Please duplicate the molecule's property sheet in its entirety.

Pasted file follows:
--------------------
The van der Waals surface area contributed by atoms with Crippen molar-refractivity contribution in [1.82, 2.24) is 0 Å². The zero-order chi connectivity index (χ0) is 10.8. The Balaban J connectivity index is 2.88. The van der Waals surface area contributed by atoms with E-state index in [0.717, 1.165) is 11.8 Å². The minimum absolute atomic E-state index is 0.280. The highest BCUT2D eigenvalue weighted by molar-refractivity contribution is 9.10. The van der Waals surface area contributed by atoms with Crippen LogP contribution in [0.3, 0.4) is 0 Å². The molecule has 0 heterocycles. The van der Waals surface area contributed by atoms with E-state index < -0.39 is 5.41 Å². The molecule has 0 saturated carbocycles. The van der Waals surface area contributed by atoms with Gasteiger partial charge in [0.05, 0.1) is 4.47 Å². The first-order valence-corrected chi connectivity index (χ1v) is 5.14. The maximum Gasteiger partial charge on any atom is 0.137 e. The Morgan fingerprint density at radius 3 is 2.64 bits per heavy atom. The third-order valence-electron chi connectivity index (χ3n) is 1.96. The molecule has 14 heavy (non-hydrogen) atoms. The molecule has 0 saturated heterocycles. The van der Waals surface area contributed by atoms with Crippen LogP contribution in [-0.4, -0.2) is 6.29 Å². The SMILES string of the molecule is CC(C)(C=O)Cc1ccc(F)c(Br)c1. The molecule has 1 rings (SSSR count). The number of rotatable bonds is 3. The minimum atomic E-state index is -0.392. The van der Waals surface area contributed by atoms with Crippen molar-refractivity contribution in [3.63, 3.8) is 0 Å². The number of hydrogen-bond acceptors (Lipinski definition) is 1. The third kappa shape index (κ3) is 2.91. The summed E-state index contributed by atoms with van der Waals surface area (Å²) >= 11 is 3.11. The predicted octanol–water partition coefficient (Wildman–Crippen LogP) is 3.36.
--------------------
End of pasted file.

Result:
The van der Waals surface area contributed by atoms with Crippen molar-refractivity contribution in [1.82, 2.24) is 0 Å². The zero-order chi connectivity index (χ0) is 10.8. The Balaban J connectivity index is 2.88. The van der Waals surface area contributed by atoms with E-state index in [0.717, 1.165) is 11.8 Å². The minimum absolute atomic E-state index is 0.280. The highest BCUT2D eigenvalue weighted by molar-refractivity contribution is 9.10. The van der Waals surface area contributed by atoms with Crippen LogP contribution in [0.3, 0.4) is 0 Å². The molecule has 0 heterocycles. The van der Waals surface area contributed by atoms with E-state index < -0.39 is 5.41 Å². The molecule has 0 saturated carbocycles. The van der Waals surface area contributed by atoms with Gasteiger partial charge in [0.05, 0.1) is 4.47 Å². The first-order valence-corrected chi connectivity index (χ1v) is 5.14. The maximum Gasteiger partial charge on any atom is 0.137 e. The Morgan fingerprint density at radius 3 is 2.64 bits per heavy atom. The third-order valence-electron chi connectivity index (χ3n) is 1.96. The molecule has 14 heavy (non-hydrogen) atoms. The molecule has 0 saturated heterocycles. The van der Waals surface area contributed by atoms with Crippen LogP contribution in [-0.4, -0.2) is 6.29 Å². The SMILES string of the molecule is CC(C)(C=O)Cc1ccc(F)c(Br)c1. The molecule has 1 rings (SSSR count). The number of rotatable bonds is 3. The minimum atomic E-state index is -0.392. The van der Waals surface area contributed by atoms with Crippen molar-refractivity contribution in [3.63, 3.8) is 0 Å². The number of hydrogen-bond acceptors (Lipinski definition) is 1. The third kappa shape index (κ3) is 2.91. The summed E-state index contributed by atoms with van der Waals surface area (Å²) >= 11 is 3.11. The predicted octanol–water partition coefficient (Wildman–Crippen LogP) is 3.36.